Ropa Vieja

The Ropa Vieja (shredded beef in tomato sauce). Such good stuff. This is shredded, slow-cooked beef, in a Creole tomato sauce, sliced olives, cilantro, and scallions. Don’t let the Creole thing scare you, it’s not overly spicy in any capacity, heat or spice. Just delicious. That’s really ALL you need to know.

 


Slow-Cooked Pork

Slow-cooked pork that Michael topped with Mojito sauce. Lea and I both said, “you had me at pork.” The Mojito sauce is made from parsley, cilantro, lemon and lime juices, vinegar, and probably garlic.


Rice and Beans with Pork Belly

The last stop on the Mojito Latin Soul Food tasting train that Lea and I got to ride yesterday: Congri (rice and beans with pork belly). It’s a side, so really, it goes well with just about everything. Michael talked to us about all the ways he cooked his items and you could tell he has a passion for what he’s doing. Pork belly, pork fat in the rice, and with the black beans. There is flavor just waiting to burst onto the scene.

Mojito Latin Soul Food opens today at 11a at 723 N. Trade Street in Winston-Salem. They are open for lunch and dinner.  11a-3p & 5-9p on Thursday
11a-3p & 5-10p Friday
8a-3p & 5-10p Saturday.
8a-3p on Sunday

They are closed Monday through Wednesday.

They have Cuban coffees available, beer, and wine. Full ABC permit is coming in the (near) future. I mean, you can’t be called Mojito and now serve them, right? But, after the long and arduous fight with the FCDHHS, they were more worried about getting open, and here we are!

One thing to note, Cuban food is generally more about flavor and not about the heat. Some Latin food can light you up. That’s not happening at Mojito Latin Soul Food. They are turning up the flavor profiles, not the Scoville Heat Index. Lots of flavors. Lots of delicious flavors.

So many thanks to Michael and Michelle Millan for allowing Lea and me to come in, preview the wares, see the space, and talking with us.

Your hospitality is amazing, inviting, and warm.

Gracias! Amamos tu comida, amigos!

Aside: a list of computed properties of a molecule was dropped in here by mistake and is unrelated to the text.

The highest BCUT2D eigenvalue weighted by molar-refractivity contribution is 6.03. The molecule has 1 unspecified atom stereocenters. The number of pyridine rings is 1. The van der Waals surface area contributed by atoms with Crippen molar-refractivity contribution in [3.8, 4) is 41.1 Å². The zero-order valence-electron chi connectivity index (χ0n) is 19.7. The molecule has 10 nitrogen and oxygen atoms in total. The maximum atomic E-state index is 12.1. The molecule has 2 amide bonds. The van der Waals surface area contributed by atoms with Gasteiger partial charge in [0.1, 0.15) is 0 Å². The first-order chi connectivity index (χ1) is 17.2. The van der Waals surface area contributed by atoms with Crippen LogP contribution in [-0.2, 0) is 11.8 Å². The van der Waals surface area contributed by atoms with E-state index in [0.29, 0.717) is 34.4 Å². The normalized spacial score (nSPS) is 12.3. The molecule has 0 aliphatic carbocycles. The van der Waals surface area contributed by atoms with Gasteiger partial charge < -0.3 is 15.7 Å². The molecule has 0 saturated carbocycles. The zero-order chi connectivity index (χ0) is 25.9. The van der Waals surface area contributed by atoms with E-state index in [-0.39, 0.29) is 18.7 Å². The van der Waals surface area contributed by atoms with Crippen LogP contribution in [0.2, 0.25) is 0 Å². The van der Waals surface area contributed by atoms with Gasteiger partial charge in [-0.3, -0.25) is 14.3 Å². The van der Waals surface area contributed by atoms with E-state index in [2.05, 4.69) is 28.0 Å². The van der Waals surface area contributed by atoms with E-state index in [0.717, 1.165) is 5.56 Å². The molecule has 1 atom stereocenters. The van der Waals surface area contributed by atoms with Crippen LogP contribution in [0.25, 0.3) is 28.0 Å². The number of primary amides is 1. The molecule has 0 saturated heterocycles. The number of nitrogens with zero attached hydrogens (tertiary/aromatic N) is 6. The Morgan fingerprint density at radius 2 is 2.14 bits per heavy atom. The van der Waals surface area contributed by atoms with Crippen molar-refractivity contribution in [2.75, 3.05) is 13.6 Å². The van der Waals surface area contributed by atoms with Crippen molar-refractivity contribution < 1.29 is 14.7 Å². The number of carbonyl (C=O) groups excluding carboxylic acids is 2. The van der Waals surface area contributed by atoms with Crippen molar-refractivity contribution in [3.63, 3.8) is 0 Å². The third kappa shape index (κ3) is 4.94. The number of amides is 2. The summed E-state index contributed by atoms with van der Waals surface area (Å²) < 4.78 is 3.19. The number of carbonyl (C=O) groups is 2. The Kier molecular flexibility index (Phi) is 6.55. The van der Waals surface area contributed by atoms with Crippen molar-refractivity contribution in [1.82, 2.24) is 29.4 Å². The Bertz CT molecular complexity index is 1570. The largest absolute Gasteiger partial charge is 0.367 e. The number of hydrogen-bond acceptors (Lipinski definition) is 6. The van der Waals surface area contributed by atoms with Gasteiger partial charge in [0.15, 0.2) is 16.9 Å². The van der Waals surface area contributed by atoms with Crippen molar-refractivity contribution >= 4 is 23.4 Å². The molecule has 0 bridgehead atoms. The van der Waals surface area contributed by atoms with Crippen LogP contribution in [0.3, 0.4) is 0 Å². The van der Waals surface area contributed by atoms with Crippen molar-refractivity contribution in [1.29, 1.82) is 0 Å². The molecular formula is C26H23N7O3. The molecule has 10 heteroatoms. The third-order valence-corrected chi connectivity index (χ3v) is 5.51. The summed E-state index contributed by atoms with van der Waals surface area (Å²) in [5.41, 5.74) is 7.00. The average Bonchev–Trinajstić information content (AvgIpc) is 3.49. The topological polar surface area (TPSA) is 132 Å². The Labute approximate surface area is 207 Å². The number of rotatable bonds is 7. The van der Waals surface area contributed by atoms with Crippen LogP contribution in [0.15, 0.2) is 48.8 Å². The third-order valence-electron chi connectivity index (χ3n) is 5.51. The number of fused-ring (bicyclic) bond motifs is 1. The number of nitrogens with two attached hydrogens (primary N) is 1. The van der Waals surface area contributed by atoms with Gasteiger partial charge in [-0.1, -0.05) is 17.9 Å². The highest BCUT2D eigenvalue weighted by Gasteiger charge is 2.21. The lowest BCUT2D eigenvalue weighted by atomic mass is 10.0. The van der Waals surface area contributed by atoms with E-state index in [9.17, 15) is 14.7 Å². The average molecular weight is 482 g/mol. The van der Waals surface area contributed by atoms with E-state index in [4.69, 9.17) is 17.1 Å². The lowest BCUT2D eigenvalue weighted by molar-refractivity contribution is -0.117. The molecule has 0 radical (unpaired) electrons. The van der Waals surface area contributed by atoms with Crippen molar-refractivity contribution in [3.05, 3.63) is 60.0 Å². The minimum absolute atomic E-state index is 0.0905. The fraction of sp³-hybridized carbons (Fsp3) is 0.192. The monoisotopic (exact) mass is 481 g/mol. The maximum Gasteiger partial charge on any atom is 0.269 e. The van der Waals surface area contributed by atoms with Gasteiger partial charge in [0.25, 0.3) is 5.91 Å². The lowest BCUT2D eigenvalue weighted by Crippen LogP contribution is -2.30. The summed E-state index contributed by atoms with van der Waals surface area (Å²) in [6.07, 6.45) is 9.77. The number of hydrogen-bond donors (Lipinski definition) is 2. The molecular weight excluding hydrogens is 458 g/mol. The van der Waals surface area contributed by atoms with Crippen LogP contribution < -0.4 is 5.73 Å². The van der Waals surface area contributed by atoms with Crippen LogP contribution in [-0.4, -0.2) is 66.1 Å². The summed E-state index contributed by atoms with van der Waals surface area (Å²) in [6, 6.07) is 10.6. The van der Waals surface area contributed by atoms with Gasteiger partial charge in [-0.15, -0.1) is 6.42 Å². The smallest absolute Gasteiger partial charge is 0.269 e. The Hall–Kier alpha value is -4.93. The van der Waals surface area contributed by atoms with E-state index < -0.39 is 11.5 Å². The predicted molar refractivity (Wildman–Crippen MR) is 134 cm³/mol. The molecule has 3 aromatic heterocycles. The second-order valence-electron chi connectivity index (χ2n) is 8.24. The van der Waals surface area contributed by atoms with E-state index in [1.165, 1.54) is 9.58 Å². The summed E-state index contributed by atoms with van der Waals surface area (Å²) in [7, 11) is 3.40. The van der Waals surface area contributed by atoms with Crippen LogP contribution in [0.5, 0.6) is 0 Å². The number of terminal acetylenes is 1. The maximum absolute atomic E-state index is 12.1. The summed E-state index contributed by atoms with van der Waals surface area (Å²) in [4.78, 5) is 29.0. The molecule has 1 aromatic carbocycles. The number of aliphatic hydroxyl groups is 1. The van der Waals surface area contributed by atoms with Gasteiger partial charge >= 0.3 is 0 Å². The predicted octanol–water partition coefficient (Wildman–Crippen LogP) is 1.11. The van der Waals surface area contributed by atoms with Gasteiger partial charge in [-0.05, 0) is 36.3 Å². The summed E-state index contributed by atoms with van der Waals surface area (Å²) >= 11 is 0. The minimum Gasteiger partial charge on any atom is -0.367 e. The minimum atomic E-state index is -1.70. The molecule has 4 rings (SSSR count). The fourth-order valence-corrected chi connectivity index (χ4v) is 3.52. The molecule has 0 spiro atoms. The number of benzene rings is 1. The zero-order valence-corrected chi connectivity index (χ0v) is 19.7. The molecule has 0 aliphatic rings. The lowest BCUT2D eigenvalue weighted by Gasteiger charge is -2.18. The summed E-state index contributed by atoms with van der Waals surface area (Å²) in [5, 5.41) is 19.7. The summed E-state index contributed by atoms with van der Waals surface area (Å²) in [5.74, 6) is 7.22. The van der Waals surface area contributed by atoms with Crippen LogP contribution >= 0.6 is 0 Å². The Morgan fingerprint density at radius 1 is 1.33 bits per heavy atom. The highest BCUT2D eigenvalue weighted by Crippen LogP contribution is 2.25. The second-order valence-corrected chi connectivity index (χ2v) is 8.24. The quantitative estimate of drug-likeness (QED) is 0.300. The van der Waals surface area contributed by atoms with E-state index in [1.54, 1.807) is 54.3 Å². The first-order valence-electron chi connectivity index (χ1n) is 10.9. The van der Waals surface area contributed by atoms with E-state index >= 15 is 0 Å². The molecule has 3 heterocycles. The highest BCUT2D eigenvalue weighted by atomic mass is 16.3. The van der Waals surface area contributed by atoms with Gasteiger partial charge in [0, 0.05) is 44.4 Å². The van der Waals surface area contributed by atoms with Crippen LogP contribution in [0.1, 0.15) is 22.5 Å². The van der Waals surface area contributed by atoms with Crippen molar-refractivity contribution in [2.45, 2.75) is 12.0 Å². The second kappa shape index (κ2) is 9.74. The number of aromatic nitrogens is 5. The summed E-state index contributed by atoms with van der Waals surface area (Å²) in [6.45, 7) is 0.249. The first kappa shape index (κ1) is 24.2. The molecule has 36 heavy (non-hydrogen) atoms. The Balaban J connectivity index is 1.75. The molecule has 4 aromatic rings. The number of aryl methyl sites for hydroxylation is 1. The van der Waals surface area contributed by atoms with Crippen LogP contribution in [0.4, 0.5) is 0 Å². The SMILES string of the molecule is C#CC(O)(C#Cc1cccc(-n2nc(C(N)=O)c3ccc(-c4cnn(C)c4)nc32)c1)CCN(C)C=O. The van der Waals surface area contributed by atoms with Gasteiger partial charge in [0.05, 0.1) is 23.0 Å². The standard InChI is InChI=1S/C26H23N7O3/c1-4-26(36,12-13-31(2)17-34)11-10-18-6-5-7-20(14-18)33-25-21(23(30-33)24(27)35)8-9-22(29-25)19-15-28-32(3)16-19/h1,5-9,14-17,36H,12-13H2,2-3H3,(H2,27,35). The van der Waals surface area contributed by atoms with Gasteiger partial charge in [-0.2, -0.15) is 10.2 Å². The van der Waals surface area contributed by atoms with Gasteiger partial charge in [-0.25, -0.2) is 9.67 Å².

The Man Who Ate the Town Podcast Episode 170

In Episode #170, proudly recorded in The Less Desirables Studios (South). Zoom sponsored by Bull’s Tavern:

Tim, Ray, and Lea talk about:

  • Michael and Michelle Millan are on to announce they are opening Mojito Latin Soul Food on Friday!
  • Dina Abushihab is on to talk about Baklava & More and her fantastic desserts.
  • Ray talks about Food Freaks.
  • Mozzarella Fellas.
  • Dairi-O.
  • Bootleg Ramen.
  • Burke Street Pub.
  • Other local restaurant news.
  • Tim and Lea talk about “List” updates.
  • Winston-Salem Strong. This website includes the food and beverage list that we have been forging and resources for businesses and individuals that are needed at this time, including unemployment, SBA loans, tips for servers, and many other services. All this in one place. Winston-Salem Strong!
  • Food holidays and history.
  • Don’t forget our sponsors:

    Carrabba’s Italian Grill Healthy, grilled meats, wood-fired pizzas, fresh ingredients, and phenomenal wine dinners. That’s just some of the offerings of Carrabba’s. And, Daniel Butner, the local proprietario, is salt of the earth and a pillar of good in the community. Go taste the goodness that is Carrabba’s and see why Tim and Ray are always talking it up!

    Washington Perk & Provision Company. Better than a convenience store but not quite a grocery store, in the heart of Washington Park and Downtown WSNC.

    The Humble Bee Shoppe is challenging your perception of scratch made and leaving you with an experience you couldn’t possibly forget! With inventive flavor combos and a sense of artistry, The Humble Bee Shoppe isn’t your average bakery.

    The Man Who Ate the Town is part of The Less Desirables Network. Give it a listen on iTunes, Stitcher, Podcast Addict, and TuneIn, basically anywhere you can listen to podcasts. Or you can listen here (at the bottom of the post).

    Bon Appetit!

Second Harvest’s Providence Enterprises Moving to Tanglewood

Providence’s Director of Service, Jordan Keiper came on the podcast yesterday to discuss this but here’s the official press release:

Second Harvest’s Providence Enterprises Moving to Tanglewood

Providence to Assume Management of Food and Beverage Operations and Accommodations

Winston-Salem. N.C., September 25, 2020—A deepening partnership with Forsyth County is providing expanding opportunities for Second Harvest’s Providence enterprises, as the Providence team prepares to bring its exceptional, mission-driven culinary and hospitality expertise to management of food and beverage operations and accommodations at the beautiful Tanglewood Park in Clemmons, NC.